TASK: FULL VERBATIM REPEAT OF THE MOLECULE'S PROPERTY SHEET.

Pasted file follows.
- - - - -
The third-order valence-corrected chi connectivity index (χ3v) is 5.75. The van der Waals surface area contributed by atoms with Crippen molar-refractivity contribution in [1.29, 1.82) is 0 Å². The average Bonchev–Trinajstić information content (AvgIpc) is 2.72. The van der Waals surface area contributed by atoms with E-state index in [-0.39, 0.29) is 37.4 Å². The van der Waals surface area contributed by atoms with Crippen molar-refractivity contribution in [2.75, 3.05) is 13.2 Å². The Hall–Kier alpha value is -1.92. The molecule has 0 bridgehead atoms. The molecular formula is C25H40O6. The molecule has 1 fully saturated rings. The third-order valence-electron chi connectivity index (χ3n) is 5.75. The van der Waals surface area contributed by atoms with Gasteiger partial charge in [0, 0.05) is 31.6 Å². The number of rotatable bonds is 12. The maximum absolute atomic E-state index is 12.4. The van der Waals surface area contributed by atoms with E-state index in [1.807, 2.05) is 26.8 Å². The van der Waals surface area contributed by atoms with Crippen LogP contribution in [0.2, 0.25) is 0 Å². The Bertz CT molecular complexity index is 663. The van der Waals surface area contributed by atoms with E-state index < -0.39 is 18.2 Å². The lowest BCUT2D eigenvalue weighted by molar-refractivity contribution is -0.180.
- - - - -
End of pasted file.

The third-order valence-corrected chi connectivity index (χ3v) is 5.75. The van der Waals surface area contributed by atoms with Crippen molar-refractivity contribution in [1.29, 1.82) is 0 Å². The average Bonchev–Trinajstić information content (AvgIpc) is 2.72. The van der Waals surface area contributed by atoms with E-state index in [-0.39, 0.29) is 37.4 Å². The van der Waals surface area contributed by atoms with Crippen molar-refractivity contribution in [2.75, 3.05) is 13.2 Å². The Hall–Kier alpha value is -1.92. The molecule has 0 bridgehead atoms. The molecular formula is C25H40O6. The molecule has 1 fully saturated rings. The third-order valence-electron chi connectivity index (χ3n) is 5.75. The van der Waals surface area contributed by atoms with Gasteiger partial charge in [0, 0.05) is 31.6 Å². The number of rotatable bonds is 12. The maximum absolute atomic E-state index is 12.4. The van der Waals surface area contributed by atoms with E-state index in [1.807, 2.05) is 26.8 Å². The van der Waals surface area contributed by atoms with Crippen LogP contribution in [0.2, 0.25) is 0 Å². The Bertz CT molecular complexity index is 663. The van der Waals surface area contributed by atoms with E-state index < -0.39 is 18.2 Å². The lowest BCUT2D eigenvalue weighted by molar-refractivity contribution is -0.180.